Park Talk – by Anne Rae MacDonald
10th August 2020
The work of the Cairngorms National Park Authority is far reaching but it essentially covers three strands – nature conservation, rural development and visitor experience. At the end of last year, we also agreed that in 2020 (and beyond) that the climate emergency would be at the forefront of all our activities.
Readers will remember we held the ‘Net Zero with Nature’ conference back in March to address the climate crisis and what needs to happen in the Cairngorms National Park to tackle the issues – particularly looking at nature based solutions. This conference took place just before we were all impacted by Covid-19 and the nation went into lockdown.
Ironically, this tragic, global pandemic resulted in fewer journeys by car or plane and saw many organisations/businesses forced to turn to home working of staff and a use of I.T across the board in a way never seen before. It resulted in more people walking and cycling not just to escape the four walls of their home but in some cases, also in lieu of their previous commute by car. For many of us, it has heightened our appreciation of the outdoors yet further, in particular, the many invaluable assets that embody the Cairngorms Park area.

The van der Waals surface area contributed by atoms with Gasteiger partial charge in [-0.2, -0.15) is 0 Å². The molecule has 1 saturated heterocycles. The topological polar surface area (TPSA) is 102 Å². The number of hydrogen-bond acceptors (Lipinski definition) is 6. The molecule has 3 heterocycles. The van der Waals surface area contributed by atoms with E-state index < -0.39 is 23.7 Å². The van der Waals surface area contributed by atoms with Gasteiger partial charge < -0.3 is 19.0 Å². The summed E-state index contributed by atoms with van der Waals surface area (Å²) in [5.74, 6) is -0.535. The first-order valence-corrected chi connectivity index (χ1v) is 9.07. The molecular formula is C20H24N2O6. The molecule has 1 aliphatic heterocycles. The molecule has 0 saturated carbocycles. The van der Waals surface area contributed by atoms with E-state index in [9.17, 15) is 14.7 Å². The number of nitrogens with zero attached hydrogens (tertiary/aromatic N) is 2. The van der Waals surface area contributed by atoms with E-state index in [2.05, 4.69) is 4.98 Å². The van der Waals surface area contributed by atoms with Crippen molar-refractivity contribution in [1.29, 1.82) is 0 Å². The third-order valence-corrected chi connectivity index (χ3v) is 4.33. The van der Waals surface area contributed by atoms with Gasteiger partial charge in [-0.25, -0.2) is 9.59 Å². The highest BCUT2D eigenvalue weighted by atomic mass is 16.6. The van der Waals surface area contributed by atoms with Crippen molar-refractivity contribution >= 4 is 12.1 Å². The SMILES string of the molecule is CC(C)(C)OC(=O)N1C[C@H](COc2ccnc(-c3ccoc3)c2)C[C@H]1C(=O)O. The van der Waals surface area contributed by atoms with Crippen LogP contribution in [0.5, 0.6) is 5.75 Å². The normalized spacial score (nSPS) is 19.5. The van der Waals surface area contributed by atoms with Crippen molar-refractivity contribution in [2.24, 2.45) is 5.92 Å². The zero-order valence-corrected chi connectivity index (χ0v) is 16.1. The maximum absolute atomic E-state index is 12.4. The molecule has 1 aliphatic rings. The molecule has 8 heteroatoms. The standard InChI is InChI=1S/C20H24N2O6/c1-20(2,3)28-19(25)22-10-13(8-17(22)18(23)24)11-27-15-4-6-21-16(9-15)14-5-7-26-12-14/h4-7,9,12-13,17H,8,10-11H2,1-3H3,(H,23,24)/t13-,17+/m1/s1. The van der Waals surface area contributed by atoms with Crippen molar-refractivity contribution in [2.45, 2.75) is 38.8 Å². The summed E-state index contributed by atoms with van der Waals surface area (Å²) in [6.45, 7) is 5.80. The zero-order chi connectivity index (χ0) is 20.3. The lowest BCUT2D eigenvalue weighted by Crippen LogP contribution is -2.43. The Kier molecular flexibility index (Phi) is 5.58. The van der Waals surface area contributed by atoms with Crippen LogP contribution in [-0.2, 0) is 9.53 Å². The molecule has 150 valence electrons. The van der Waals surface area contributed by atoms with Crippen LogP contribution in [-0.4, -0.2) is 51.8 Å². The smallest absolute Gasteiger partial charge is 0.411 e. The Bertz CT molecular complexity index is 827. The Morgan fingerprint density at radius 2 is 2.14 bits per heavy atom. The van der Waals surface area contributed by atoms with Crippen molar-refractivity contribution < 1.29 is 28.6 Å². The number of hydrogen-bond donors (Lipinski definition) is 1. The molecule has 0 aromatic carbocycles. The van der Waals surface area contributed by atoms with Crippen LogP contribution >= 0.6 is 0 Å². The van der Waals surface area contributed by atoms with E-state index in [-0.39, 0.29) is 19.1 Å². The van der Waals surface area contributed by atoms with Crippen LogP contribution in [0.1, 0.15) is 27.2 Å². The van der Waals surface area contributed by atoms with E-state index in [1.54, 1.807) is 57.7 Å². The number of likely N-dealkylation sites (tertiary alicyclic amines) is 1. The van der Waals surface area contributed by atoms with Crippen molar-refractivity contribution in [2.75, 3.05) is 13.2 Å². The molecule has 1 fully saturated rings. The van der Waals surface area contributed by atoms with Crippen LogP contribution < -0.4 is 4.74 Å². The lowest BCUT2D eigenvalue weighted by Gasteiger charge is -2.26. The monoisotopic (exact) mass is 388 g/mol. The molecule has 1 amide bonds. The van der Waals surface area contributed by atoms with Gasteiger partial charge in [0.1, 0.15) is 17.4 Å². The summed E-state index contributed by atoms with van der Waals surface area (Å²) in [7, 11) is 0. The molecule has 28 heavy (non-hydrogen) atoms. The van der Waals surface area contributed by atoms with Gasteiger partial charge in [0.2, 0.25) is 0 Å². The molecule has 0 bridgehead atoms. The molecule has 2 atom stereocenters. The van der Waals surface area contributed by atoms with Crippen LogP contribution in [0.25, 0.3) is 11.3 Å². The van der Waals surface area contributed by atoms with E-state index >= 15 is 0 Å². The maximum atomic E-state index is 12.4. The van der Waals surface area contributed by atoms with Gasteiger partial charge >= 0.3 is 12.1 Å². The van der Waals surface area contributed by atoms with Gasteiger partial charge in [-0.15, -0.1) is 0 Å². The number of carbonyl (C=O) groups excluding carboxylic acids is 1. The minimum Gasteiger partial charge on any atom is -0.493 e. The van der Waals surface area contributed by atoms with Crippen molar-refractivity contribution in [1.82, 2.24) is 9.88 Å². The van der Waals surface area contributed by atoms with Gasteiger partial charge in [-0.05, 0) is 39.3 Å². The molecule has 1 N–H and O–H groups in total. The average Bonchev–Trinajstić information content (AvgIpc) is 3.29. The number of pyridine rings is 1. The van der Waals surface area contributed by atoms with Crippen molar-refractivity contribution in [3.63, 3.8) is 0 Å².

As panic buyers left supermarket shelves empty – people started to buy more local, seasonal produce as well as growing their own. Buying local not only supports the Park’s economy and the many family businesses and services on which it relies, but also gives satisfaction of knowing where our food is coming from and means fewer food miles, which is obviously good news for the climate.
In the National Park we have some fantastic farmers, crofters and estates who grow and rear amazing primary products. And we have a great array of producers who are inspired by the wealth of high-quality products available to them on their doorstep, using them in the best possible way, whether they be butchers, bakers, cheesemakers, chefs etc. There is no doubt that seeking opportunities to further collaborative and co-operative working both by businesses and in our communities will be key in the months and years to come.
Like me, I am sure many readers are missing doing the rounds of this summer’s agricultural shows, like the Grantown Show, which is supported by the CNPA and where the Pride of the Park awards are a feature. These events offer us a great opportunity to see the farmers and crofters show off their excellent livestock. It is also a great chance to meet some of those local producers and both try and buy some of their delicious products.
Looking forward, it is to be hoped that we do not lose any “gains” that have come out of this awful pandemic event whether that be in nurturing our environment, looking after our personal health, or supporting our local businesses. In that respect, buying local isn’t just about the food and drink sector of course, the National Park has some wonderful craftspeople and artists, independent book shops, and so on. So why not see if you can get what you need locally – spend that money in your own community. You’ll not only be doing your part for the economy – but you might also be helping to tackle climate change at the same time.